Wednesday, February 16, 2011

Kibirov in Cardinal Points

My translations of five poems by Timur Kibirov now appear on the webpage for Cardinal Points, the English incarnation of Стороны света, edited by Irina Mashinski and Oleg Woolf. They also published a short essay I wrote on Kibirov's poetry for their "Art of Translation" section. All of these texts will appear in the print edition in April (volume 12, number 3).

I wrote a little about Cardinal Points in another post, but here is how the journal describes itself:
The English version of the journal is entirely independent from the Russian one, called Storony Sveta (Cardinal Points in Russian). Whereas the latter has already had large and dedicated readership in Russia and beyond, the new Cardinal Points project is intended to reach out to the vast base of our readers who do not speak Russian, yet, have a strong interest in the Russian literature, particularly the 20th century works. It is often difficult to translate these works, which impedes appreciation of Russian literature by the non-Russians. But the genuine interest still exists and it greatly moves us, the fortunate native speakers.
If you'd like to see the Russian originals of Kibirov's poems, you can find them online either in Znamya or on Stengazeta. Kibirov also collected them in book form.

Thursday, February 3, 2011

From the New World to the Old

Photograph of Joseph Brodsky and Derek Walcott (undated) / Image courtesy of the Beinecke Library

I was pleased to read in the Guardian last week that one of my favorite poets, Derek Walcott, was awarded the T. S. Eliot Prize for his recent book White Egrets (as if the Nobel Prize weren't enough). The prize is given for the best new poetry collection published in the UK or Ireland, but the candidates themselves can apparently live anywhere. (Walcott comes from the Caribbean island of Saint Lucia, and among his competitors was the American poet Brian Turner.) In any case, Anne Stevenson, who chaired the panel of judges, called White Egrets a "moving and technically flawless" work.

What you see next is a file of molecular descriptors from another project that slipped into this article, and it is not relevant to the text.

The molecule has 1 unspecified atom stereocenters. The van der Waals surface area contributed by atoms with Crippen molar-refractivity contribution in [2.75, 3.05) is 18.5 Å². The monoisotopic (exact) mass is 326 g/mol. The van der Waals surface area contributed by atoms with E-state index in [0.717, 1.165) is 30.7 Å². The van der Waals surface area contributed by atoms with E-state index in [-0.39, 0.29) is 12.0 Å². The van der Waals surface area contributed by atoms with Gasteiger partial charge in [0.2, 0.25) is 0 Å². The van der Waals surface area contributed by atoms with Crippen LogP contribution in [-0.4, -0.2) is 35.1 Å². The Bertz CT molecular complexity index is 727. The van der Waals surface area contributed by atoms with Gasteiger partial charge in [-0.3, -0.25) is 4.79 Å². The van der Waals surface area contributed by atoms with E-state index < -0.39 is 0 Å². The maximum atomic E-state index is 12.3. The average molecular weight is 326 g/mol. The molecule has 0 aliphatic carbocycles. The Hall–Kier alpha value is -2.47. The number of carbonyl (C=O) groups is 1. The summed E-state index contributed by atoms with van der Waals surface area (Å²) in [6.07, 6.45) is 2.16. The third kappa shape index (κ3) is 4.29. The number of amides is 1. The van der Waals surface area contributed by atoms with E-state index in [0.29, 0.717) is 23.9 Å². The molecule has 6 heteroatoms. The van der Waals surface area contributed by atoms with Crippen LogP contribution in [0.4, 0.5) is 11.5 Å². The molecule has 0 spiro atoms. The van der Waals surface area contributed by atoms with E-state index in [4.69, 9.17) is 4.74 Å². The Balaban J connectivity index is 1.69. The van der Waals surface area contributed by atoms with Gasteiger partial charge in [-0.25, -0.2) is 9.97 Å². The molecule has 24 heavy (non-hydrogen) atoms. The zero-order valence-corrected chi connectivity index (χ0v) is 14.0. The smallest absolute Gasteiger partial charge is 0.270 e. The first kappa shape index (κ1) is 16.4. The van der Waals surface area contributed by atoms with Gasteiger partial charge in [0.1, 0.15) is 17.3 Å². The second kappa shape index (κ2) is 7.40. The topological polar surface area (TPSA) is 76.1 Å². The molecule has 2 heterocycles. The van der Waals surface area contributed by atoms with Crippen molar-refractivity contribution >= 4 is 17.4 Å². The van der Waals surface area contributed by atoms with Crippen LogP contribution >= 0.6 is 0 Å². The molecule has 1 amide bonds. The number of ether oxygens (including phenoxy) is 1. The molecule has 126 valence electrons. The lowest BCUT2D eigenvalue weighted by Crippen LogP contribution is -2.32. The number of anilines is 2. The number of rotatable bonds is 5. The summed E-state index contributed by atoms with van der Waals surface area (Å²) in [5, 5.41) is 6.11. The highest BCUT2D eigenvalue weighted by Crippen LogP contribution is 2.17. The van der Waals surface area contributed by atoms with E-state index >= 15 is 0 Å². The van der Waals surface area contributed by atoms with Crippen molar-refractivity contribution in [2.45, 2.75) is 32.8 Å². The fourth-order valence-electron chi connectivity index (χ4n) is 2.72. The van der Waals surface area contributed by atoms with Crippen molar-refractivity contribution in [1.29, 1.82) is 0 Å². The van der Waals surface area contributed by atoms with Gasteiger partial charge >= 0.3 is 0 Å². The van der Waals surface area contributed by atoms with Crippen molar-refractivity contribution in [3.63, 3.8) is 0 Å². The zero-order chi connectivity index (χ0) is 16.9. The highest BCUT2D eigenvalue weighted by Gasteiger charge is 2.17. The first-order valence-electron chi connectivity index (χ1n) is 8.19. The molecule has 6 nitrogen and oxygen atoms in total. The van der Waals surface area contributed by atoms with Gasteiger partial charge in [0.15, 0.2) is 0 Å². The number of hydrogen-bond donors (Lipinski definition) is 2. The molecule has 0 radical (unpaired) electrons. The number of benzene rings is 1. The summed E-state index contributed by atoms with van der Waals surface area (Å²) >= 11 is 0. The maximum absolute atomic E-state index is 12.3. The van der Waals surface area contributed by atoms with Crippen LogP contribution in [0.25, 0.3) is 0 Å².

As it so happens, Walcott has a Russian connection, which I wrote about in my dissertation: his friendship and collaboration with Joseph Brodsky. The two men first met in the 1970s and remained close until Brodsky's death in 1996. They both contributed essays to a book on Robert Frost, and Walcott translated several of Brodsky's "nativity poems" into English (with a crib, naturally). Rumor has it that he also helped Brodsky with his self-translations of the "Part of Speech" series after Daniel Weissbort was snubbed. And Brodsky appears several times in Walcott's work, including in "Forests of Europe" and The Prodigal.

Below are the opening lines of an unpublished poem, "Dedication," that Walcott wrote for Brodsky in the early 1980s. I happened to find it while rooting around in Walcott's papers at the University of Toronto a few years back. And if I can ever figure out how to get in touch with him, I'll ask the man himself to let me publish it for him. For now, this little chunk will have to do. Enjoy!

More strength and grace to your work
I send you now, Joseph, from
the sunshine poured to the brim
of this hemisphere, to cypresses
wrestling in Tuscany, to the calcified bread
of heaven within whose holes
the anchorites died like weevils.
Joseph, we wake to wrestle devils,
and an aching cavity. Wine is stored
in the ageing cellars of the heart,
manna blossoms in the spring orchard,
and through the grid of terraces
the ancient flame is lowered after winter
and all of Italy throbs in heat.